- About NSC
- Skills Mismatch
Tonight, President Obama took an important step toward closing the gap between America’s unemployed and the businesses who want to hire them. The personal crises faced by millions of our nation’s unemployed are very real. So is the skills crisis that threatens the future of U.S. industries. We applaud President Obama’s call for new job training reforms, including the expansion of partnerships that will bring together employers, community colleges and other stakeholders to address both of these problems.
Such workforce partnerships, sometimes called sector partnerships, can bring together multiple employers within an industry to work with community colleges, community-based organizations, unions and workforce boards to align training and support services to help local people move into skilled jobs. Models include the manufacturing sector partnership developed by Detroit’s Focus: HOPE, which counts Detroit Manufacturing Systems—one of the companies highlighted tonight by the President for its training and hiring of 700 Detroit residents—as one of its partnership’s employer partners.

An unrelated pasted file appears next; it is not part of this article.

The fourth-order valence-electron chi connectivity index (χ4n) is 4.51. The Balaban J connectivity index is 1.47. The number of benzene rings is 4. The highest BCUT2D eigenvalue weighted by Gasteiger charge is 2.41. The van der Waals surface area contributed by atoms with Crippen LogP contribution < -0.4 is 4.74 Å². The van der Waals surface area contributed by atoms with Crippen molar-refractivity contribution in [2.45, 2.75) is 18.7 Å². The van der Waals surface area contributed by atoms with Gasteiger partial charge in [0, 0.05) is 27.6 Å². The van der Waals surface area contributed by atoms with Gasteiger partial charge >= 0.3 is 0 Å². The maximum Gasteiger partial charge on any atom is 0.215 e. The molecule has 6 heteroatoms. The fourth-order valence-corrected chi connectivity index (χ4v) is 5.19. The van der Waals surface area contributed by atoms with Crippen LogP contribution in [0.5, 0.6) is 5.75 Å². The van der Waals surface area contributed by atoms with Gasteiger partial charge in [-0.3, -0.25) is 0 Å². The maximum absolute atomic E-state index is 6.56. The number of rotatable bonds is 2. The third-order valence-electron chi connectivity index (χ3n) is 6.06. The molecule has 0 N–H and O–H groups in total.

Congress can build on the President’s call for more workforce partnerships by passing bi-partisan legislation like the Strengthening Employment to Organize Regional Success (SECTORS) Act. Introduced in the Senate by Senators Sherrod Brown (D-OH) and Susan Collins (R-ME) and in the House by Representative Dave Loebsack (D-IA), the SECTORS Act would provide additional federal support for sector partnerships. The Community College to Career Act introduced by Senator Al Franken (D-MN) would likewise ensure that new investments in skills training at community colleges would be coordinated with employer-led sector partnerships.
We should spare no expense in getting millions of hard-working unemployed Americans back on their feet and back into the labor market. National Skills Coalition applauds the President, and looks forward to working with Vice President Biden, to ensure that all of America’s workers have a shot at the middle class.